The actual beginning for LaFarge’s love for music and appreciation of the roots and tradition of American music started in Bloomington, Ill. LaFarge, whose given name is Andrew Heissler, gained an early interest in traditional music and American history through his parents and extended family.
“My Mom’s side of the family was a strong musical influence on me,” LaFarge says. “I got my first guitar from my grandfather, who also played banjo and was in a bluegrass band. My Dad was an avid historian, and that carried over to me as well. I listened to a lot of different music growing up, including rock. But I was drawn to traditional music – especially Bill Monroe and then blues.”
After he graduated from high school, LaFarge immediately decided to head out to see the country – playing music and picking up new musical influences along the way. After joining the Virginia-based, alt-folk bluegrass band the Hackensaw Boys as a mandolin player in 2006, LaFarge released his first solo album, “Marmalade,” that same year. He ended up in St. Louis in 2008, where the local label, Big Muddy Records, released his second album, “Beat Move & Shake.”
St. Louis has been home for LaFarge ever since, and he regards his musical collaboration with the South City Three as an ongoing relationship. But he’s happy that he now has an expanded band
He’s hoping to expand his band even further.
“Eventually, I want seven, eight – maybe even nine -- pieces in the band,” LaFarge says. “I really like the sound that Bob Wills got with the Texas Playboys, but in a general way, not imitating his style. I just think a bigger ensemble is where I’m eventually heading.”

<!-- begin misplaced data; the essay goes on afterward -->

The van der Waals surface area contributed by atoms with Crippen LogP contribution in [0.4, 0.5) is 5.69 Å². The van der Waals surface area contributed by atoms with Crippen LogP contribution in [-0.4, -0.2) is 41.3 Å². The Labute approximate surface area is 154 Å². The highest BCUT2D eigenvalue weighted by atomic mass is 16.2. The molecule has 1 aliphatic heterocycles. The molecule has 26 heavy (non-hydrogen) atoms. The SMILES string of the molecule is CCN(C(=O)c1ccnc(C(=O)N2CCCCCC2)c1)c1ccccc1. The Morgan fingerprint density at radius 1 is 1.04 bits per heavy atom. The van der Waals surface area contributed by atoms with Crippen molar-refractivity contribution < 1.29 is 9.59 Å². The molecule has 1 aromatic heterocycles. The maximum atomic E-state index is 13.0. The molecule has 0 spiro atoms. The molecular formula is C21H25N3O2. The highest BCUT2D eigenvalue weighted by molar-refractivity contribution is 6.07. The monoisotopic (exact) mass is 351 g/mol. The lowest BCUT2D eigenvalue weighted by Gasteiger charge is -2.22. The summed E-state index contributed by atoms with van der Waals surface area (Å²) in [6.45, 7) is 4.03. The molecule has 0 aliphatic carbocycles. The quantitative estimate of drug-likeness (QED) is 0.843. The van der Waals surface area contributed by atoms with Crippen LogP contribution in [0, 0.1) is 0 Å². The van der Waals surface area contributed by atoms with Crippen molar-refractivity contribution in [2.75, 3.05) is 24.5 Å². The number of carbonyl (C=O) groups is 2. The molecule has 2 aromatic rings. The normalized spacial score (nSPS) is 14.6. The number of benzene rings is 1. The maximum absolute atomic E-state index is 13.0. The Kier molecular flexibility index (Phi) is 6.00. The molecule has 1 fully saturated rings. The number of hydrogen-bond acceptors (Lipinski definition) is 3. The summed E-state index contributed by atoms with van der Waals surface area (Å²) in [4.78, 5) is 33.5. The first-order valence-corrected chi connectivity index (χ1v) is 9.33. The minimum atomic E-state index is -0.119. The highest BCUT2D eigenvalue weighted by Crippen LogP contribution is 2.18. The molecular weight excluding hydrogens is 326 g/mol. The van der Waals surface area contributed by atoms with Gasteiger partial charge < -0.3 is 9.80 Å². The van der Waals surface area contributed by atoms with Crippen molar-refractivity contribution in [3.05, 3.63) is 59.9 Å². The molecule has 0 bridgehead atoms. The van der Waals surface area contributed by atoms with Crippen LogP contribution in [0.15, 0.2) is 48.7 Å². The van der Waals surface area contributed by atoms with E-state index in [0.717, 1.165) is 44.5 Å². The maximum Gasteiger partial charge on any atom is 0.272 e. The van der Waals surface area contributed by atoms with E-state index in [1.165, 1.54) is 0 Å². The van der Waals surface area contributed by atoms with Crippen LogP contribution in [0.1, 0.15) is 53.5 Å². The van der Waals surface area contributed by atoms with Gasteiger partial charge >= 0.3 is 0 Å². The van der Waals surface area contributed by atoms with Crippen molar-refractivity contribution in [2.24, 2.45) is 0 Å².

As far as his personal musical direction, LaFarge would rather refine what he regards as neglected American musical traditions than cast them aside in search of something completely new.
Pokey LaFarge and the South City Three in an NPR Music Tiny Desk Concert in 2011.
“I just think that today, Americans tend to take our musical tradition for granted. They turn away from it looking for something new. But when I go to Europe and play music that comes out of American traditional music like blues and bluegrass and the like, those audiences come at it from a different angle. They didn’t grow up with it – they discovered it on their own. So I think they end up appreciating it more, because of that.
“And for me, it’s a sense of seeing myself as a craftsman. I feel like an apprentice who looks to the people who came before him. It makes no sense to throw away that craftsmanship and tradition. Instead, I want to use it and build on it.”
LaFarge’s connection with Jack White has certainly helped him reach a much larger audience in that effort.
“Working with Jack is a good fit,” LaFarge says. “In addition to being a great person to work with musically, being affiliated with his label establishes a certain legitimacy for me. Opening for Jack - somebody that big – and at large venues like Red Rock in Colorado, really helps too.
“Taking the high road musically can be hard rather than just trying to be commercial. But Jack’s got open-minded fans for his music and the music he puts out on Third Man, so that’s a big help as well.”
LaFarge is exciting about the upcoming recording release and tour, and he’s especially looking forward to the Casa Loma concert this Friday.
“The Casa Loma concert should be really special,” he concludes. “We’ve got the Loot Rock Gang, with Little Rachel, Mat Wilson and Stephen Inman playing. We’ve also got Mariachi Los Compadres opening the night. And the Casa Loma is a great place to play.”
For more info, check out Pokey LeFarge’s website: www.pokeylafarge.net.